by Steve Friess on 5/24/22 at 5:30 AM EDT
Two years after George Floyd was killed, a surge in violent crime in major cities across the country has effectively ended the “defund the police” movement that sprung up in the wake of his death. A new national poll by the University of Massachusetts Amherst finds that just 31 percent of Americans now support transferring funds from state and local police departments to community social services, a seven-point drop from a year ago. Meanwhile, with crime a hot-button issue in the upcoming midterm elections, moderate Democrats are more likely to call for additional money for law enforcement than for diverting it—among them, President Joe Biden, who called for a $30 billion increase in law enforcement spending in his State of the Union address in March to “fund our police and give them all the tools they need.”
While the politically disastrous rallying cry to “defund the police” may be dead, though, that doesn’t mean reform efforts have been abandoned. Far from it, in fact. Over the past two years, legislators and activists across the nation have been testing out a bevy of new approaches to law enforcement aimed at enhancing public safety and making policing more effective, efficient and transparent. The result: Dozens of cities and towns in both red and blue states have become active laboratories for intriguing experiments that shift some non-emergency 911 calls away from armed police responses; supplement police work with ongoing social work and mental health outreach; and focus efforts on preventing violence before police intervention is necessary.
“There’s now a broad conviction that creating public safety and addressing violence should no longer be considered purely or even primarily a police and criminal justice matter,” says criminologist David Kennedy, founder of the National Network for Safe Communities at John Jay College in New York. “People don’t know how to make that happen, especially in the near term, but there’s been a real shift in the center of gravity on that issue.”
The success of these initiatives varies, or can be hard to discern. But even in places where clear problems resulted—like in Burlington, Vermont, where big cuts in police funding prompted a large number of cops to quit the force—the desire for new approaches remains strong.
“To the degree that ‘defund the police’ meant what it said, that we should be taking funds away from the police, I believe it was a wrong turn in our longstanding efforts to do the critical work of reforming policing,” says Burlington Mayor Miro Weinberger, who has had to offer bonuses to retain and attract officers to the force. “That doesn’t mean we stop trying to do better. Everyone knows police have to do better.”
Police Chief Paul Pazen of Denver, where an acclaimed program that provides alternatives to police response for certain 911 calls recently received funding to expand, agrees. “The term defund is polarizing. There are people that are adamantly for it and adamantly against it. It shuts down any conversation,” he says. But, he adds, “That doesn’t mean other conversations aren’t happening. They are.”
Here’s a look at some of the important law enforcement innovations and experiments currently sparking discussion across the country and what they may mean for the future of policing.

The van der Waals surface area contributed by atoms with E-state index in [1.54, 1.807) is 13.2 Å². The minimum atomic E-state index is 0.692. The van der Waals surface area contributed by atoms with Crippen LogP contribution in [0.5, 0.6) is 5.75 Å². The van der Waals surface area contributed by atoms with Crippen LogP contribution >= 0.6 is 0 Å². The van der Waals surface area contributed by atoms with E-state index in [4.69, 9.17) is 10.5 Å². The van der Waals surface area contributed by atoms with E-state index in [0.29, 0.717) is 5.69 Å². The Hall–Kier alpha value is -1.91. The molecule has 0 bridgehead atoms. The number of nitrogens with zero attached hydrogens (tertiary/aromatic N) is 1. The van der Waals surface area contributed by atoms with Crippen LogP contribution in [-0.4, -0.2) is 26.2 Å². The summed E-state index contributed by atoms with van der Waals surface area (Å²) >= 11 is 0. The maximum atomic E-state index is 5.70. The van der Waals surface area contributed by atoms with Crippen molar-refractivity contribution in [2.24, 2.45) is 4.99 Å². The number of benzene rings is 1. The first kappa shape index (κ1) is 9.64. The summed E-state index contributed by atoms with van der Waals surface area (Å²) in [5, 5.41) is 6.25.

Denver’s Shining STAR
Three days after the Floyd murder sparked demonstrations and demands for change in cities across the country, the first of the Mile High City’s STAR vans hit the streets. The program had been in the works for a while but the the timing of the launch was fortuitous, Police Chief Pazen tells Newsweek, because it gave local leaders an answer to rising anger in the streets over police handling of non-violent disturbances.
STAR stands for Support Team Assisted Response, and the conceit is almost precisely what many reform activists proposed as the centerpiece of the defund the police movement: Non-emergency personnel trained in mental health and social work are sent out as first responders on low-level trespassing, vagrancy or public disturbance calls instead of armed officers. For the most part, 911 operators decide whether to send a STAR van or armed law enforcement to a scene.
Since its inception, some 3,000 calls to 911 have been offloaded from the police, and none of those resulted in the need to call a cop to make an arrest. The STAR team engages the troubled subject not with threat of arrest but with the expertise necessary to de-escalate the situation and the community connections to get the person needed help.
Such incidents can often needlessly get out of hand when armed officers show up. A Washington Post database of fatal police shootings shows that about 22 percent of the nearly 7,400 cases listed since 2015 involved someone with mental illness. What’s more, people with untreated mental illness are 16 times more likely to be killed in interactions with law enforcement, according to the nonprofit Treatment Advocacy Center.
By contrast, on a Friday this spring, Denver’s 911 received a call that an unarmed man was causing a disturbance. Dispatchers sent a STAR team that determined the subject was a long-time homeless Iraq War veteran suffering a panic attack. STAR called contacts at the regional Veterans Administration. “They called us back and said, ‘Hey, we’ve been looking for this person for the past six months because we have housing for him but haven’t been able to locate him to tell him,’” says STAR program coordinator Chris Richardson, a social worker at the Mental Health Center of Denver. “We got to tell him. Before us, police would’ve responded but they wouldn’t have the connections to the VA to be able to give him this good news in the moment. Usually, it was take him to the hospital or to jail or just walk away for other calls.”